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Hello, Welcome to Just Answer and thanks for your question. How long did she take the medication before the last tests were done yesterday? Are both the results you have listed fasting results?
Sorry, but there is no such thing as "soft" fasting. Either one abstains from all food and drink (other than water) for 8-12 hours before the test or one doesn't. Even small amounts of food and drink (other than water) an affect the results.
The normal dosage of Lopid is 600 mg twice a day. You generally start with one 600 mg tablet per day and after a week or two add the second tablet. It can take 2-3 months to see how much the medication will ultimately affect the lipid profile. To expect any change within just two weeks (especially without compete fasting) isn't realistic. She is on typical therapy, and should show much better numbers when she is retested in August.
Levels will vary some just from day to day - even fasting ones. Dieting alone can help some people, but many people have to take medication as well as following a diet to get their lipid profiles in order. Do not be alarmed at the seeming increase after such a short time. It isn't anything to be concerned about. You will be able to tell a lot more in a couple of months when she is retested. That will give the medication a chance to work. Even then, Lopid may not be enough and she may need a second medication as well to get to normal range. Cholesterol/lipid numbers always take time to correct. It will always be a matter of months rather than days or weeks to see any significant change.
Lopid is a fibrate. I don't recommend any drug to a patient that I haven't seen and examined and whose complete history I don't know. That would be unethical and very unfair to the patient. The Lopid may be enough once she has been on it long enough to see.
Hello and thank you for your question,
I agree with Ms. Schuyler that retesting cholesterol in 2 weeks was rather soon and the numbers will not reflect much of a change. The fact that they went up is not unusual either because they do tend to fluctuate depending on the diet for 3 days prior to the blood test. To take a true cholesterol reading it is actually recommended to abstain from red meat for 3 days and to have a very light dinner before the blood test.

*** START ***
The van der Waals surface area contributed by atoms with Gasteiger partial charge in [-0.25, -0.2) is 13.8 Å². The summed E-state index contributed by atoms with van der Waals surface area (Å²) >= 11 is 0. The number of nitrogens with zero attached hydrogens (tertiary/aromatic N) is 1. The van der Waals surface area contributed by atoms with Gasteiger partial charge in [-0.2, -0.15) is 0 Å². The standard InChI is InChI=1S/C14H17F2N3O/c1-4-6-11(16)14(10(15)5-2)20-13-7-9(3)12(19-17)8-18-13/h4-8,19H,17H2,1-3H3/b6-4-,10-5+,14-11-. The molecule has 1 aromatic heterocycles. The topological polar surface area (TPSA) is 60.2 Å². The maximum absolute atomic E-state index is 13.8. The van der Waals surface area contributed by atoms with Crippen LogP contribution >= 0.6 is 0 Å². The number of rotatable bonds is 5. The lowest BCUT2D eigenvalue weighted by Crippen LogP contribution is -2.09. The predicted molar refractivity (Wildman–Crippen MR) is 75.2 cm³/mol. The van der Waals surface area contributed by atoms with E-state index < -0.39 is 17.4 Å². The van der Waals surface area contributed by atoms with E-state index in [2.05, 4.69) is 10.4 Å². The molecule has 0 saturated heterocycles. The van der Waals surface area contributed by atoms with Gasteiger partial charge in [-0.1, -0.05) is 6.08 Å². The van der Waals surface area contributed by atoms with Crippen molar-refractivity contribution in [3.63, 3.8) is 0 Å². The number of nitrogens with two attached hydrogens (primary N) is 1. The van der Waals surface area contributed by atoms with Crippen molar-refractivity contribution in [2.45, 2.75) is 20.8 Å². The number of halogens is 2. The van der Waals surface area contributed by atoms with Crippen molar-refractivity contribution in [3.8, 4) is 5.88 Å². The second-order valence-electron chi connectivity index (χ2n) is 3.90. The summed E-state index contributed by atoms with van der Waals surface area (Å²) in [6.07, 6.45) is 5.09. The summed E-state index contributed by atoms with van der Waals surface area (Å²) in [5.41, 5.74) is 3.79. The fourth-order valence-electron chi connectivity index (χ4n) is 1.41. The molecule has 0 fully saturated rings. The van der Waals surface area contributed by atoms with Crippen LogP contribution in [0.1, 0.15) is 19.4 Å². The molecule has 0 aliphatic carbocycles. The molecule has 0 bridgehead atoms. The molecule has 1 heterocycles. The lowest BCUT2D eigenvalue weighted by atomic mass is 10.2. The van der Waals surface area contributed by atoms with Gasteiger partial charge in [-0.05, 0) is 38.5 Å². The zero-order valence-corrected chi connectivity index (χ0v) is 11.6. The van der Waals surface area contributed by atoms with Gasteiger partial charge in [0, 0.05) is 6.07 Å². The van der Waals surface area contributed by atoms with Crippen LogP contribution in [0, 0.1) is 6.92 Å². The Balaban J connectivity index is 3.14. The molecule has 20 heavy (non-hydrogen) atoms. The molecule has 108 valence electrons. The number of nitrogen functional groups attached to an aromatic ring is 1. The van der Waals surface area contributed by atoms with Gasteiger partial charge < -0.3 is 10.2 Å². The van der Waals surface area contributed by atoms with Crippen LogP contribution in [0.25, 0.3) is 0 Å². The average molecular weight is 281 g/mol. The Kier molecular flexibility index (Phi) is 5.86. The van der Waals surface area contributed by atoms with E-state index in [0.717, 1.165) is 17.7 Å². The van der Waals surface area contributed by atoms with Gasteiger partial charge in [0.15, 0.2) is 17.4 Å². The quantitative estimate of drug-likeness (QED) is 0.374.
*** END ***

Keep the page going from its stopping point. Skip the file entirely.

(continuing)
Gemfibrozil and Fenofibrate are both used to reduce the level of triglycerides (TG) on the cholesterol panel. I, personally, prefer to use Fenofibrate. It has less interaction with other medications and it is only once a day dosing. So I think that will be a good switch.
In terms of Avas and Ezitimibe. Avas, which is branded in United States as Atorvastatin (Lipitor), is a good medication. It lowers overall cholesterol and "Bad" (LDL) cholesterol. It also has properties of preventing heart attacks and strokes. Ezitimibe, although not harmful and is safe to take with other cholesterol lowering medications, has not shown any health benefit in many research studies.
So my suggestion would be to switch to Fenofibrate and add small dose of Avas and wait for at least 6-8 weeks before rechecking the cholesterol. For 3 days prior to recheck, your wife should avoid red meat and have a very light dinner the night before the blood test.
I hope you find this information helpful. Please feel free to follow-up with any other questions you may have.
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Best wishes and good luck,
Till now I am very satisfied,all your talks about the 3 days before the recheck and the night before recheck is true ,becuase my wifes commitment with the diet for the last 5 days was not enough and her dinner was not light and the amount of red meat was not small,so I need your advice about the type of the food ,what she can get or not ,i.e a good diet system. By the way the first doctor advice my wife to take OMEGA 3 with the treatment,is it useful? .Another question is TG=499 is dangeruos?
I would like to thank you and Schuyler, your informations were very helpful
In order to get the most accurate cholesterol reading, it is best to avoid red meat all together for 3 days prior to the blood work and to have a smaller dinner the night before.
Your wife's cholesterol is actually pretty good, total cholesterol of 189 is considered normal. Her only issue are the high triglycerides. Normally there is no immediate danger with having high triglycerides of 499 but over a long period of time having high triglycerides can cause cholesterol plaque formation in the arteries. Triglycerides is a measurement of fats in the blood, so the higher the number of the triglycerides, the more fat is floating in the blood stream.
The diet which is recommended to lower triglycerides should consist of having more white meat and fish rather than red meat. All fried foods need to be avoid. Dairy should be low fat. She should use olive oil or canola oil for cooking. Butter needs to be avoided all together. She needs to eat more fruits and vegetables. That's the general diet which we recommend for lowering triglycerides.
Again, besides triglycerides, your wife's cholesterol is rather normal. I think only a very small dose of Avas should be used (no more then 10 mg).
Omega-3 Fish oil is very helpful in reducing triglycerides. So if your wife does not or cannot eat at least 3 servings of fish weekly, she should start taking Fish oil. It will help over a period of time.
Once your wife switches to Fenofibrate and Avas, please allow about 6-8 weeks before rechecking her cholesterol to get the most accurate results.
I hope this information helps and is not too confusing. Please let me know if you have any other questions.
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